As in, how do they know how much blood is lost during surgery?
They suction it up as they go along, and then weigh any gauze that’s saturated with blood if needed
Well doctors use a few methods. They might look at all the blood that’s been collected during the surgery, and make a rough estimate based on how much they can see. They can also weigh the blood they’ve collected, so they can get a more exact number. They may also check the patient’s blood before and after the surgery, to see if there’s been a noticeable drop in the red blood cells, which would indicate a loss of blood. And they keep a close eye on the patient’s heart rate and blood pressure. If either one drops, it’s a sign that they may have lost too much blood.
We guess based on the number of sponges used plus what is suctioned. We can also weigh the sponges but very few places use that system. It’s an estimate and accuracy can vary quite a bit. Usually it doesn’t matter because we don’t give blood based on the estimated loss. We decide to give blood based on how the patient is doing.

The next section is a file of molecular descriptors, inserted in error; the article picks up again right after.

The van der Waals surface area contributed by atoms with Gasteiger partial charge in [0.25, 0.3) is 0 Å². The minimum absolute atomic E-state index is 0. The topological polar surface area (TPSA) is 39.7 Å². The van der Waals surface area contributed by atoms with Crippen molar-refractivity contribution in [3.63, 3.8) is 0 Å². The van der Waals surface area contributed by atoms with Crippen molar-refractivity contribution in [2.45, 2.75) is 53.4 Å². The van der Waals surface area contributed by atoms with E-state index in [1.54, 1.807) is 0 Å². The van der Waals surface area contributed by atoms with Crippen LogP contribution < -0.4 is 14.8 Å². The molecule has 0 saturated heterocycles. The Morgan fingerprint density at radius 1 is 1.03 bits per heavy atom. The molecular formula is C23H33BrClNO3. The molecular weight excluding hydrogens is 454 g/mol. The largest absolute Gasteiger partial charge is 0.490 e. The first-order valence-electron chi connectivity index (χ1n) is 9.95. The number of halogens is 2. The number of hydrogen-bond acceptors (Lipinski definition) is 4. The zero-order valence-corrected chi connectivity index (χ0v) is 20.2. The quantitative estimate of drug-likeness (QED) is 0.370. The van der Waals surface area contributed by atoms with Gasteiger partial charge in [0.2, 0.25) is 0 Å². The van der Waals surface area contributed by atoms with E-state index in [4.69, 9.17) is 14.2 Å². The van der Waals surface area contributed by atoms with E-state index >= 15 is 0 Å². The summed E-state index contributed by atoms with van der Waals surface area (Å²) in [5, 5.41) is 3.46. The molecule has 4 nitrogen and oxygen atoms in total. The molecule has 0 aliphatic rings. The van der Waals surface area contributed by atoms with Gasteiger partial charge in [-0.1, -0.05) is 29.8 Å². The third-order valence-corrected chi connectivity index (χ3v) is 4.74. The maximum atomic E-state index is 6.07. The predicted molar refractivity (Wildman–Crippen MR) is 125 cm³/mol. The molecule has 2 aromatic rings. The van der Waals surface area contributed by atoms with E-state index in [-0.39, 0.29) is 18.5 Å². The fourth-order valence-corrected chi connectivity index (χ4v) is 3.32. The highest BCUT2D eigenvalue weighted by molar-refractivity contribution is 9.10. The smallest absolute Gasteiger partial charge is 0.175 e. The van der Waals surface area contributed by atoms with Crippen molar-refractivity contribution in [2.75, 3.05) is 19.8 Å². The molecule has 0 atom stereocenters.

Blood loss leads to reduced blood pressure, so they that as a stand-in for total blood volume. If the patient is losing too much blood, they will give them donated blood to keep the patient alive.